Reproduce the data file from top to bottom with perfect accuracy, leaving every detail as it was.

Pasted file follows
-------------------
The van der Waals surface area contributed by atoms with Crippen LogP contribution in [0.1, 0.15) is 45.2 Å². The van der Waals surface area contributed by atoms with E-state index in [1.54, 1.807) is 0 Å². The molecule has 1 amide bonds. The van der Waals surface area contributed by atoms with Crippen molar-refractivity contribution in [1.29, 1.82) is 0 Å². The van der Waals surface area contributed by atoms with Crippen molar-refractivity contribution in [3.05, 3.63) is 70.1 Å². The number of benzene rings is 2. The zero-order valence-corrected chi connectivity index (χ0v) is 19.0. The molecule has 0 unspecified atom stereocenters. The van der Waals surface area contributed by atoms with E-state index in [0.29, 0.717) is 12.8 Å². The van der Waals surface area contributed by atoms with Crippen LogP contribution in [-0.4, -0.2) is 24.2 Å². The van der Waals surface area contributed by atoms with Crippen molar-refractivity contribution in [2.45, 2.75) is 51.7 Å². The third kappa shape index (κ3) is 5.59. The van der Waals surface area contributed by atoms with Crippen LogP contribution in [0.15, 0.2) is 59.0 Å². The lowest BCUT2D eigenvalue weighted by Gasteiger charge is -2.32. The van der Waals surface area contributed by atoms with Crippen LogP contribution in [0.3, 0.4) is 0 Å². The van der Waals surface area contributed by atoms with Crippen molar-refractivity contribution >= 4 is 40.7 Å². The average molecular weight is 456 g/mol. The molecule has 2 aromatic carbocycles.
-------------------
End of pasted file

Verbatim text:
The van der Waals surface area contributed by atoms with Crippen LogP contribution in [0.1, 0.15) is 45.2 Å². The van der Waals surface area contributed by atoms with E-state index in [1.54, 1.807) is 0 Å². The molecule has 1 amide bonds. The van der Waals surface area contributed by atoms with Crippen molar-refractivity contribution in [1.29, 1.82) is 0 Å². The van der Waals surface area contributed by atoms with Crippen molar-refractivity contribution in [3.05, 3.63) is 70.1 Å². The number of benzene rings is 2. The zero-order valence-corrected chi connectivity index (χ0v) is 19.0. The molecule has 0 unspecified atom stereocenters. The van der Waals surface area contributed by atoms with E-state index in [0.29, 0.717) is 12.8 Å². The van der Waals surface area contributed by atoms with Crippen LogP contribution in [-0.4, -0.2) is 24.2 Å². The van der Waals surface area contributed by atoms with Crippen molar-refractivity contribution in [2.45, 2.75) is 51.7 Å². The third kappa shape index (κ3) is 5.59. The van der Waals surface area contributed by atoms with Crippen LogP contribution in [0.15, 0.2) is 59.0 Å². The lowest BCUT2D eigenvalue weighted by Gasteiger charge is -2.32. The van der Waals surface area contributed by atoms with Crippen LogP contribution in [0.3, 0.4) is 0 Å². The van der Waals surface area contributed by atoms with Crippen molar-refractivity contribution >= 4 is 40.7 Å². The average molecular weight is 456 g/mol. The molecule has 2 aromatic carbocycles.